4 Things to Keep in Mind When Buying a Home for Your Grandparents

You’re looking for a home for your grandparents, but you want to make sure it’s the right choice for their needs. Maybe they need to downsize, move to a different town, or enter the market for a new place. No matter the reason, you’re now in a position where you need to find a home that works for your grandparent’s wants and needs. Please keep reading to explore four things you should keep in mind as you buy their home and navigate through this transition.

1. Check the air quality.


When buying a home for your grandparents, make sure to have the indoor air and ventilation checked. Indoor air quality is something that should never be dismissed. This is especially the case for your grandparents, who likely spend a lot of time indoors. There are, unfortunately, many short-term health effects like headaches and fatigue when there’s poor indoor air quality. Still, there are also long-term health risks from certain pollutants from their HVAC systems, including carbon monoxide and radon. These long-term health effects include things like heart disease and respiratory diseases. You can avoid these potential health effects and complications to seniors’ life expectancy by simply getting the air quality checked by professionals. Be sure to reach out to professionals to have your grandparent’s HVAC system, and indoor ventilation checked. This way, you will find out if there’s an indoor air quality problem. If so, you will help them remain happier and healthier.

2. Take a look at the yard.



As your grandparent’s age, likely, they can’t maintain a large yard the way they would like to. Large yards require a lot of maintenance and upkeep. If your grandparents have the money to pay other lawn care workers or people in your family to do the yard work, then there’s no need to limit their yard size. However, for many seniors, this work is laborious and close to impossible. This doesn’t mean that your grandparents shouldn’t have a yard. It’s just a safer option to search for homes with enough outdoor space to sit outside, get some fresh air, enjoy themselves, and have room for plants and flowers. This is a stark difference compared to purchasing them home with five acres of land. As you dive deeper into the home search, make sure to keep the yard as a deciding factor.

3. Make sure the home is accessible.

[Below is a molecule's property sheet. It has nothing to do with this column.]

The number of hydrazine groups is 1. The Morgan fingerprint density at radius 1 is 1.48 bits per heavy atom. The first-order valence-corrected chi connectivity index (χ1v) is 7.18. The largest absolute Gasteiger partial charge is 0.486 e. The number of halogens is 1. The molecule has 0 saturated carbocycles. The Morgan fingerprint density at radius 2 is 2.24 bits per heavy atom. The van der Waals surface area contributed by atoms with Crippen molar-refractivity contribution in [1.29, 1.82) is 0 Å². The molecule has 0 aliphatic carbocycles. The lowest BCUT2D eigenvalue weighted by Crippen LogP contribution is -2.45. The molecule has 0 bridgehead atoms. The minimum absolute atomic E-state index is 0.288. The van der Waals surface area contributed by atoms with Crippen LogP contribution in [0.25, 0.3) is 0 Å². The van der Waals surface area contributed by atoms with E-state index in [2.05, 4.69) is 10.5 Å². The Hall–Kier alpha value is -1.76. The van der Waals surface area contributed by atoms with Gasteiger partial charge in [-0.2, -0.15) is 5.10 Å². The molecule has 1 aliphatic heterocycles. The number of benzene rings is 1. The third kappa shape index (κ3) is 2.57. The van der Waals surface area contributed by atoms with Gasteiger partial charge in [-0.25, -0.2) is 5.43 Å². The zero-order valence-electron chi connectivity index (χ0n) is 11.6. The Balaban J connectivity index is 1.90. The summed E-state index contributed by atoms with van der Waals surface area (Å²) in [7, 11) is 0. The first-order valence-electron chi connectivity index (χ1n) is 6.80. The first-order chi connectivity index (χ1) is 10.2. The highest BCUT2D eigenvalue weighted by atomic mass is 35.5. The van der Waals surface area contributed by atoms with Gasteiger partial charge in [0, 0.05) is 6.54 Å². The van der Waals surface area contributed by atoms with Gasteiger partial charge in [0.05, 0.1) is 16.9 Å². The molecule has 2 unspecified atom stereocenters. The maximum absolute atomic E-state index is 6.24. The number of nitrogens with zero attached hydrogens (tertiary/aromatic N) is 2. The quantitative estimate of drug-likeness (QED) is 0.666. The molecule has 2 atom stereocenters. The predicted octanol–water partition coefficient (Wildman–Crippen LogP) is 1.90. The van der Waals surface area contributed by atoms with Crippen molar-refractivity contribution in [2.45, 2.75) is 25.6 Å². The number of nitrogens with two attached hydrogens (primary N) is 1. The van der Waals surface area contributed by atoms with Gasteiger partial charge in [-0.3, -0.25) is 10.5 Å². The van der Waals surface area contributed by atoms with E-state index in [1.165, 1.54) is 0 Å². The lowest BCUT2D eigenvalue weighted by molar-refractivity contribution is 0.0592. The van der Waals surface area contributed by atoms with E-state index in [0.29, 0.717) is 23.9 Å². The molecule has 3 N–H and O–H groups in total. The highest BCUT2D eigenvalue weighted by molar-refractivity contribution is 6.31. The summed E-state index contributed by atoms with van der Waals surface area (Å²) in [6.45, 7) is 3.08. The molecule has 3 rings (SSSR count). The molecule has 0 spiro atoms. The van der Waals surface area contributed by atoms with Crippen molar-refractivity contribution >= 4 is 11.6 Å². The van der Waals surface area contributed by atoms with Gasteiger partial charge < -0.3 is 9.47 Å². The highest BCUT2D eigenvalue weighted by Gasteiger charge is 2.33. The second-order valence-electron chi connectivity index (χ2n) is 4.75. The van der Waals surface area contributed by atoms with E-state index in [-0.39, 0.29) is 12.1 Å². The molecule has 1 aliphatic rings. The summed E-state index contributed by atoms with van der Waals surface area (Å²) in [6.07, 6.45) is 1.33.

A common reason that many seniors move is that they need to downsize. Your grandparents no longer need a large two-story home that they can’t keep up with. For their new home, try to find one with an accessible layout. This accessibility means a full bathroom on the first floor, and preferably an entirely one-story home. If you purchase a one-story home like a ranch, you ensure that they’ll be able to get to any area of the home without as much stress on their bodies. Plus, a smaller home is also better for both of your wallets as you will lessen the financial burden by opting for a modest home.

4. Understand how to proceed with the unexpected.


One thing is certain, as time goes on, your grandparents are getting older. This means learning how to prepare for any unexpected experiences or terminal illnesses that may arise. If your family has to face this reality, try to keep in mind all of the options available. To make educated choices, you need to understand the difference between viatical settlements and life settlements. Both of these might be options for your grandparents in varied circumstances. A viatical settlement is different because it’s usually for those who find out they’re suffering from a terminal illness. When it comes to a viatical settlement, you sell your policy to a third party to get a lump sum of cash. This is commonly done to lessen the financial burden of family members after their death. By planning ahead of time, your family will prepare for the unexpected beyond the home’s cost.

Ebony Sutton


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